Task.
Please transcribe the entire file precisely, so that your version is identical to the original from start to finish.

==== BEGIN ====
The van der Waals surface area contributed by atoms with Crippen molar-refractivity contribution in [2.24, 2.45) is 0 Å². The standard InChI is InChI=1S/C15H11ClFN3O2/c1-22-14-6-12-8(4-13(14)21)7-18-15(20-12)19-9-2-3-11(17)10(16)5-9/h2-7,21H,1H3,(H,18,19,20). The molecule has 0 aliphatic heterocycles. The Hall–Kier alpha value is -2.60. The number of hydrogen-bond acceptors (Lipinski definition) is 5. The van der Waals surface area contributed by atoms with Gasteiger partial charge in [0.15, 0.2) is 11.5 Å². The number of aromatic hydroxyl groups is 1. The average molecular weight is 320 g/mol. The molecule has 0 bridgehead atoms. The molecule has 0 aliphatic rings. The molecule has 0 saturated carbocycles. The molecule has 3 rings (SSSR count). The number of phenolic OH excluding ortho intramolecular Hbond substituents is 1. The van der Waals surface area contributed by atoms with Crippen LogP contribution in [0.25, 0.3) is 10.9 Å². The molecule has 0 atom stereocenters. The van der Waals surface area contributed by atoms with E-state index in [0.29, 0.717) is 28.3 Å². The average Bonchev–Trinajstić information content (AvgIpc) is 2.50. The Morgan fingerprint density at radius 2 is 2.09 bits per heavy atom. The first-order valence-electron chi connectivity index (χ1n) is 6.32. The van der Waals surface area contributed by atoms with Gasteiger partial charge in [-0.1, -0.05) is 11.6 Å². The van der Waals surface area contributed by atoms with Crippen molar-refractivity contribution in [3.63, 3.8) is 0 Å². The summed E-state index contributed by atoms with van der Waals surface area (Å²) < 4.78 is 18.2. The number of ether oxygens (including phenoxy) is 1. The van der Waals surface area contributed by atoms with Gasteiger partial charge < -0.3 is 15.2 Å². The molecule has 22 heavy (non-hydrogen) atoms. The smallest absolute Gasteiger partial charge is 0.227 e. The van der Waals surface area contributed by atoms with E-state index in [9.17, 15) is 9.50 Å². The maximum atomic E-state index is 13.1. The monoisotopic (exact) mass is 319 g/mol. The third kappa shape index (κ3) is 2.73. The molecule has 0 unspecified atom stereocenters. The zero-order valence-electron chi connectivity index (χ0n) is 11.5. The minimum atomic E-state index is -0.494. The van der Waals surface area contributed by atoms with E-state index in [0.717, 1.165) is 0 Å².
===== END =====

The van der Waals surface area contributed by atoms with Crippen molar-refractivity contribution in [2.24, 2.45) is 0 Å². The standard InChI is InChI=1S/C15H11ClFN3O2/c1-22-14-6-12-8(4-13(14)21)7-18-15(20-12)19-9-2-3-11(17)10(16)5-9/h2-7,21H,1H3,(H,18,19,20). The molecule has 0 aliphatic heterocycles. The Hall–Kier alpha value is -2.60. The number of hydrogen-bond acceptors (Lipinski definition) is 5. The van der Waals surface area contributed by atoms with Gasteiger partial charge in [0.15, 0.2) is 11.5 Å². The number of aromatic hydroxyl groups is 1. The average molecular weight is 320 g/mol. The molecule has 0 bridgehead atoms. The molecule has 0 aliphatic rings. The molecule has 0 saturated carbocycles. The molecule has 3 rings (SSSR count). The number of phenolic OH excluding ortho intramolecular Hbond substituents is 1. The van der Waals surface area contributed by atoms with Crippen LogP contribution in [0.25, 0.3) is 10.9 Å². The molecule has 0 atom stereocenters. The van der Waals surface area contributed by atoms with E-state index in [0.29, 0.717) is 28.3 Å². The average Bonchev–Trinajstić information content (AvgIpc) is 2.50. The Morgan fingerprint density at radius 2 is 2.09 bits per heavy atom. The first-order valence-electron chi connectivity index (χ1n) is 6.32. The van der Waals surface area contributed by atoms with Gasteiger partial charge in [-0.1, -0.05) is 11.6 Å². The van der Waals surface area contributed by atoms with Crippen molar-refractivity contribution in [3.63, 3.8) is 0 Å². The summed E-state index contributed by atoms with van der Waals surface area (Å²) < 4.78 is 18.2. The number of ether oxygens (including phenoxy) is 1. The van der Waals surface area contributed by atoms with Gasteiger partial charge < -0.3 is 15.2 Å². The molecule has 22 heavy (non-hydrogen) atoms. The smallest absolute Gasteiger partial charge is 0.227 e. The van der Waals surface area contributed by atoms with E-state index in [9.17, 15) is 9.50 Å². The maximum atomic E-state index is 13.1. The monoisotopic (exact) mass is 319 g/mol. The third kappa shape index (κ3) is 2.73. The molecule has 0 unspecified atom stereocenters. The zero-order valence-electron chi connectivity index (χ0n) is 11.5. The minimum atomic E-state index is -0.494. The van der Waals surface area contributed by atoms with E-state index in [0.717, 1.165) is 0 Å².